There is already more than enough desktop distributions. I think it would be far better for KDE people to help existing distributions implement KDE in a optimal fashion. Another possibility would be to provide their own repositories and packages for distribution that don't provide KDE or provide poor implementations. KDE 4.8 is the best desktop environment I ever used. Easy to use,l powerful, very flexible, and with an impressive set of features. And after customizing to my taste, very beautiful.

paulfx1
paulfx1

My first experience running KDE was in 1997 I think it was and I ran version 0.14 on Slackware. I might have been the only person on Earth to have done it too. Because back then Slackware didn't support glibc2 applications. Getting glibc2 to run alongside libc5 was kind of tricky for me to do. It wasn't an option that was offered, I had to build it all and by all I mean glibc2, QT, and all of KDE from source, in a very particular way too I might add. Was no simple case of ./configure;make;make install. When I finally got it all to work I'll admit I only ran KDE for a few minutes because it really wasn't too useful back then. It was still an epic high water mark of Linux hacking for me though. Since then compiling code has lost a lot of its luster to me. Still nice to know that no matter what things can be made to work if one is prepared to make the effort.

stuart_lesnett@lesnett.
stuart_lesnett@lesnett.

I have not used KDE under Ubuntu since Ubuntu 10.4 which is still current Linux. I didn't have problems installing but did have problems finding things. I feel that Ubuntu is heading for major problem with the latest changes in direction in 11 and 12. Linux still has many problems with audio, especially pulse, tv cards, i.e entertainment center, conferencing both audio and video unlike Apple and Windows which learned early to handle the wants. Android the kid on the block and my almost reader. Our local library networks has selected the Overdrive application "Windows" as EPUB, PDF and Audio delivery system, i.e. WMA, etc. I have 3 systems 1. desktop 'Ubuntu', laptop 'Windows' EPUBs downloads, Accounting and Tax programs and the tablet Android for a reader and net surfing while computing daily. I thought Ubuntu just might cover all these situation but once again they've lost sight of the user and started play with IT interfaces such as Gnome vs Unity. They seem to missed one basic rule which is the user rules, IBM in the 60s and 70s gave the schools the their systems understanding these students would be the purchasers in the future and as did Windows... It is real to bad so many Linux's so little understanding.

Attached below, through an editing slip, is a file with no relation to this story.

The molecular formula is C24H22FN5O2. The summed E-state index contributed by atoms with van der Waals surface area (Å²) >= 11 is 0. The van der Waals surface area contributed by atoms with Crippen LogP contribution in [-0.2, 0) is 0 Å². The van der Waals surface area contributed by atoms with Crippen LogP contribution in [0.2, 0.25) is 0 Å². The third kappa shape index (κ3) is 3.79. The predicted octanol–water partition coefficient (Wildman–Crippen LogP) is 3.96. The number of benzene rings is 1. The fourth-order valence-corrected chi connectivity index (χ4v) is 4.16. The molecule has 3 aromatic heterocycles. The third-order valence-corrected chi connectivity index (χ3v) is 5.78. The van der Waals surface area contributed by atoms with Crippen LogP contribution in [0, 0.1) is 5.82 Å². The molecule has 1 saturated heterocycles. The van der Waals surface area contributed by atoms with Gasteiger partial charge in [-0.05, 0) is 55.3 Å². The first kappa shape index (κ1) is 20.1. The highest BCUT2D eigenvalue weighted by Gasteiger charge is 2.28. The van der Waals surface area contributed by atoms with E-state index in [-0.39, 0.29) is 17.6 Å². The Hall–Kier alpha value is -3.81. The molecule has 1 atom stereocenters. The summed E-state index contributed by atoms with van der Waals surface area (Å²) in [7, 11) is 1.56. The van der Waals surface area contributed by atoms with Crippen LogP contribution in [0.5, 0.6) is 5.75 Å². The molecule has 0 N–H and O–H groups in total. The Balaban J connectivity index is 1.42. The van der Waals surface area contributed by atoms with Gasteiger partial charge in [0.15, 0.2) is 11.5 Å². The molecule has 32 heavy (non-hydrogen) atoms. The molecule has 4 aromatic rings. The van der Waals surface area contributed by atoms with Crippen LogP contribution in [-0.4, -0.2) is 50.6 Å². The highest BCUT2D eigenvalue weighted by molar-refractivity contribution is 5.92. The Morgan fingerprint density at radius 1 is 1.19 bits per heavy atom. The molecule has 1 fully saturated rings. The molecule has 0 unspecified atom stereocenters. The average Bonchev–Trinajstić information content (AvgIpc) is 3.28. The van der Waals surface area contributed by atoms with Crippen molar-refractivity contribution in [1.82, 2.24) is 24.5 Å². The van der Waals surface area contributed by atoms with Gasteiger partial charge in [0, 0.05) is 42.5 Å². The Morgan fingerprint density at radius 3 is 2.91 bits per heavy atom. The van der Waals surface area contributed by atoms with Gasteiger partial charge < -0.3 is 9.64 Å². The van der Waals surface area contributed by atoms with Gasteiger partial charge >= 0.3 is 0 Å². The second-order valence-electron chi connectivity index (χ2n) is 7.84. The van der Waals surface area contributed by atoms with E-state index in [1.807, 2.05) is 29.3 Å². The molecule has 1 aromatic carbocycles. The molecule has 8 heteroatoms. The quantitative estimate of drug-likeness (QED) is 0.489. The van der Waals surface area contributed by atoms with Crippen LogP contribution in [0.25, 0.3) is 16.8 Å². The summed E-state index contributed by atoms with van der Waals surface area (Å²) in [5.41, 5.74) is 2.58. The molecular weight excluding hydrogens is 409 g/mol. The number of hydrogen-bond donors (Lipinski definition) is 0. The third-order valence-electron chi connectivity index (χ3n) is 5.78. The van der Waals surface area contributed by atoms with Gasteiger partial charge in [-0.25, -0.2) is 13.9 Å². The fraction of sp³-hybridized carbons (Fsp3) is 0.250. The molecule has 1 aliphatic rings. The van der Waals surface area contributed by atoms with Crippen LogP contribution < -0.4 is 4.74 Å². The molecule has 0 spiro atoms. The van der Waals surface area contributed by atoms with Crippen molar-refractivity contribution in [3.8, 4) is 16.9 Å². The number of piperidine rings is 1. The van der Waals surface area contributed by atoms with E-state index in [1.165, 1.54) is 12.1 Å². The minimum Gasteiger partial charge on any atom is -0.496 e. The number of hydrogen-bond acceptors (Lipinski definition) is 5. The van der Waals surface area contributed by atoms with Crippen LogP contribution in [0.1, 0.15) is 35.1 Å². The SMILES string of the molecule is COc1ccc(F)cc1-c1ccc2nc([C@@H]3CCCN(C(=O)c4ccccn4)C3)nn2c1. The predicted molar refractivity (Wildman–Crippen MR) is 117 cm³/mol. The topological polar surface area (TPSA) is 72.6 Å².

wnematollahi
wnematollahi

"And although [Unity is] not a bad product, it???s a very different product than what the computing world is used to. Now, I have watched that same community accept change over time. And even though they do so begrudgingly, if you offer them a product that works, and works efficiently, they will (over time) accept your product. They did it with Windows 7 and they???ll do it with Windows 8." With all due respect, you are one of the few who believes Unity is not a bad product. Amazingly, you also appear to believe that Win8 is not a bad product!! Canonical is digging its own grave by its refusal to admit that Unity is not very good. I migrated to Arch Linux (xfce) from Ubuntu. As for Win8 (son of Vista), I guess that Micro$oft really wants to boost the fortunes of Apple and the successful Linux distributors, the ones that know that KDE is here to stay.

Cybie257
Cybie257

It's true, Unity killed Ubuntu for me. Almost killed Linux for me. I love Linux and Ubuntu, but like KDE, Unity should hit the road. Gnome/Gnome Classic was the easiest, simplest to use/navigate DE that I have ever used. Unity made it a mess and as far as I am concerned, very Vista like. I've since stopped installing new version of Ubuntu, sticking to 10.04LTS. But, now I've possibly found an Ubuntu Based Distro that brings back the proper feel and simplicity along with an old name that I love dearly. It's a new OS called Commodore OS. I've been a big fan of Ubuntu for many years, since 6.06, but not since Unity 11.04/11.11. Not my thing and is very annoying if I may say. Many things I see going wrong with Linux that keeps it from becoming mainstream and that's just the fact that there are too many variations and distributions. Too much choice is just as bad as not enough choice. Linux has a long ways to go before anything big happens with it and getting rid of Kubuntu is a good start to head in that direction. You can't support too many of similar products that aren't compatible with each other (in general terms, not geek abilities) and expect your products to take off, free or not free of charge.

Brian Doe
Brian Doe

Although Kubuntu may have been one of the most popular KDE-based distros, it is not the only major KDE distro out there. OpenSUSE ships with KDE as its default desktop.

oldbaritone
oldbaritone

Ubuntu kills Kubuntu. I installed Ubuntu Unity 12.04 and hated it enough to uninstall it; I installed the Kubuntu version and it was easy to run. If Ubuntu is flushing KDE, I guess it's time to flush Ubuntu.

Bob-El
Bob-El